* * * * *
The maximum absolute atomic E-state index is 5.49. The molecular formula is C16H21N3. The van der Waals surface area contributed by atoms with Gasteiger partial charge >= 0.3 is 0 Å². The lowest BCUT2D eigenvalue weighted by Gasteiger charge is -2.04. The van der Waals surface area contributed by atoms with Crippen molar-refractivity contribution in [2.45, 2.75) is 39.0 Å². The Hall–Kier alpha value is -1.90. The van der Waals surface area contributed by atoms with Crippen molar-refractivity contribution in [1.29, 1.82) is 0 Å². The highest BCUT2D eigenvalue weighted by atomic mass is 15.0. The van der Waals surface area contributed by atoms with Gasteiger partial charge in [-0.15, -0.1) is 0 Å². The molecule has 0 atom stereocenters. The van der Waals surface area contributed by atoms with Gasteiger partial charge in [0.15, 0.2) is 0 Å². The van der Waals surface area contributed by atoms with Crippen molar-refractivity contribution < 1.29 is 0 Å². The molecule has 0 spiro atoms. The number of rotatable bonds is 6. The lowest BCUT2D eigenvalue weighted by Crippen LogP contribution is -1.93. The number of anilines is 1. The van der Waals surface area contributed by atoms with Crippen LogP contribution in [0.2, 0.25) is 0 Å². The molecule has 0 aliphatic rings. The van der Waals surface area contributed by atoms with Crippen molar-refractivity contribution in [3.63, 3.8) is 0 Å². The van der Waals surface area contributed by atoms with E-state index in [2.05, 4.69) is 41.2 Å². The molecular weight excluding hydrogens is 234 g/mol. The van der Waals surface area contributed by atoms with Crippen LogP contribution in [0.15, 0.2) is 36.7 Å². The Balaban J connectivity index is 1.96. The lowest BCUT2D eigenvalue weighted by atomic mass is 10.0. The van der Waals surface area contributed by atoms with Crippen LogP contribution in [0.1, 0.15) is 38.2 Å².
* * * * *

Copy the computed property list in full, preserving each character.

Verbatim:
The maximum absolute atomic E-state index is 5.49. The molecular formula is C16H21N3. The van der Waals surface area contributed by atoms with Gasteiger partial charge >= 0.3 is 0 Å². The lowest BCUT2D eigenvalue weighted by Gasteiger charge is -2.04. The van der Waals surface area contributed by atoms with Crippen molar-refractivity contribution in [2.45, 2.75) is 39.0 Å². The Hall–Kier alpha value is -1.90. The van der Waals surface area contributed by atoms with Crippen molar-refractivity contribution in [1.29, 1.82) is 0 Å². The highest BCUT2D eigenvalue weighted by atomic mass is 15.0. The van der Waals surface area contributed by atoms with Gasteiger partial charge in [-0.15, -0.1) is 0 Å². The molecule has 0 atom stereocenters. The van der Waals surface area contributed by atoms with Gasteiger partial charge in [0.15, 0.2) is 0 Å². The van der Waals surface area contributed by atoms with Crippen molar-refractivity contribution < 1.29 is 0 Å². The molecule has 0 spiro atoms. The number of rotatable bonds is 6. The lowest BCUT2D eigenvalue weighted by Crippen LogP contribution is -1.93. The number of anilines is 1. The van der Waals surface area contributed by atoms with Crippen LogP contribution in [0.2, 0.25) is 0 Å². The molecule has 0 aliphatic rings. The van der Waals surface area contributed by atoms with Crippen molar-refractivity contribution in [3.63, 3.8) is 0 Å². The van der Waals surface area contributed by atoms with E-state index in [2.05, 4.69) is 41.2 Å². The molecular weight excluding hydrogens is 234 g/mol. The van der Waals surface area contributed by atoms with Crippen LogP contribution in [0.15, 0.2) is 36.7 Å². The Balaban J connectivity index is 1.96. The lowest BCUT2D eigenvalue weighted by atomic mass is 10.0. The van der Waals surface area contributed by atoms with Crippen LogP contribution in [0.1, 0.15) is 38.2 Å².